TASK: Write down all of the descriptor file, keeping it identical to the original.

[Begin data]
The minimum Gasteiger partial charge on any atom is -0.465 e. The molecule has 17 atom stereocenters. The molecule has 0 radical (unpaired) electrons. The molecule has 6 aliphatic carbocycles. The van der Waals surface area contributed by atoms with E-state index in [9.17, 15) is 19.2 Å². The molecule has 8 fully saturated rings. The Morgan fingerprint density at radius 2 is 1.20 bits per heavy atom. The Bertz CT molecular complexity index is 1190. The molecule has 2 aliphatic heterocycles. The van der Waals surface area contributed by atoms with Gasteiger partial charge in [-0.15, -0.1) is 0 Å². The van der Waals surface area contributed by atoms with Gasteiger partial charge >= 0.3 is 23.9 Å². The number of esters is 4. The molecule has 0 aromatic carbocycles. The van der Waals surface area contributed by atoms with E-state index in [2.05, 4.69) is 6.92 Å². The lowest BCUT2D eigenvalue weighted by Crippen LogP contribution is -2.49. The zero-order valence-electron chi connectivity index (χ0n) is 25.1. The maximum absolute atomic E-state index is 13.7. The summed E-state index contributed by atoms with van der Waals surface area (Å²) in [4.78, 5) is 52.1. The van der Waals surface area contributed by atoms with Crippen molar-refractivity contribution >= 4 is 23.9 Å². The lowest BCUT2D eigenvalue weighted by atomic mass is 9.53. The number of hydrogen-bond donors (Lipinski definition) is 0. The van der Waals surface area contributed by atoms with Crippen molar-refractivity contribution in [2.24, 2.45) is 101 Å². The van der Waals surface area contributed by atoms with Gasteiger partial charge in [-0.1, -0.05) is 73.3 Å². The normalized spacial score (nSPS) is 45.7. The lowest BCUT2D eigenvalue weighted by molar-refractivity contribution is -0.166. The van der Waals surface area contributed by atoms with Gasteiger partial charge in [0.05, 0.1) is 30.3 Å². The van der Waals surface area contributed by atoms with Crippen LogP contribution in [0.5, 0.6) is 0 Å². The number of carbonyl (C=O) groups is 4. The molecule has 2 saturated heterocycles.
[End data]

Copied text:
The minimum Gasteiger partial charge on any atom is -0.465 e. The molecule has 17 atom stereocenters. The molecule has 0 radical (unpaired) electrons. The molecule has 6 aliphatic carbocycles. The van der Waals surface area contributed by atoms with E-state index in [9.17, 15) is 19.2 Å². The molecule has 8 fully saturated rings. The Morgan fingerprint density at radius 2 is 1.20 bits per heavy atom. The Bertz CT molecular complexity index is 1190. The molecule has 2 aliphatic heterocycles. The van der Waals surface area contributed by atoms with Gasteiger partial charge in [-0.15, -0.1) is 0 Å². The van der Waals surface area contributed by atoms with Gasteiger partial charge >= 0.3 is 23.9 Å². The number of esters is 4. The molecule has 0 aromatic carbocycles. The van der Waals surface area contributed by atoms with E-state index in [2.05, 4.69) is 6.92 Å². The lowest BCUT2D eigenvalue weighted by Crippen LogP contribution is -2.49. The zero-order valence-electron chi connectivity index (χ0n) is 25.1. The maximum absolute atomic E-state index is 13.7. The summed E-state index contributed by atoms with van der Waals surface area (Å²) in [4.78, 5) is 52.1. The van der Waals surface area contributed by atoms with Crippen molar-refractivity contribution >= 4 is 23.9 Å². The lowest BCUT2D eigenvalue weighted by atomic mass is 9.53. The number of hydrogen-bond donors (Lipinski definition) is 0. The van der Waals surface area contributed by atoms with Crippen molar-refractivity contribution in [2.24, 2.45) is 101 Å². The van der Waals surface area contributed by atoms with Gasteiger partial charge in [-0.1, -0.05) is 73.3 Å². The normalized spacial score (nSPS) is 45.7. The lowest BCUT2D eigenvalue weighted by molar-refractivity contribution is -0.166. The van der Waals surface area contributed by atoms with Gasteiger partial charge in [0.05, 0.1) is 30.3 Å². The van der Waals surface area contributed by atoms with Crippen LogP contribution in [0.5, 0.6) is 0 Å². The number of carbonyl (C=O) groups is 4. The molecule has 2 saturated heterocycles.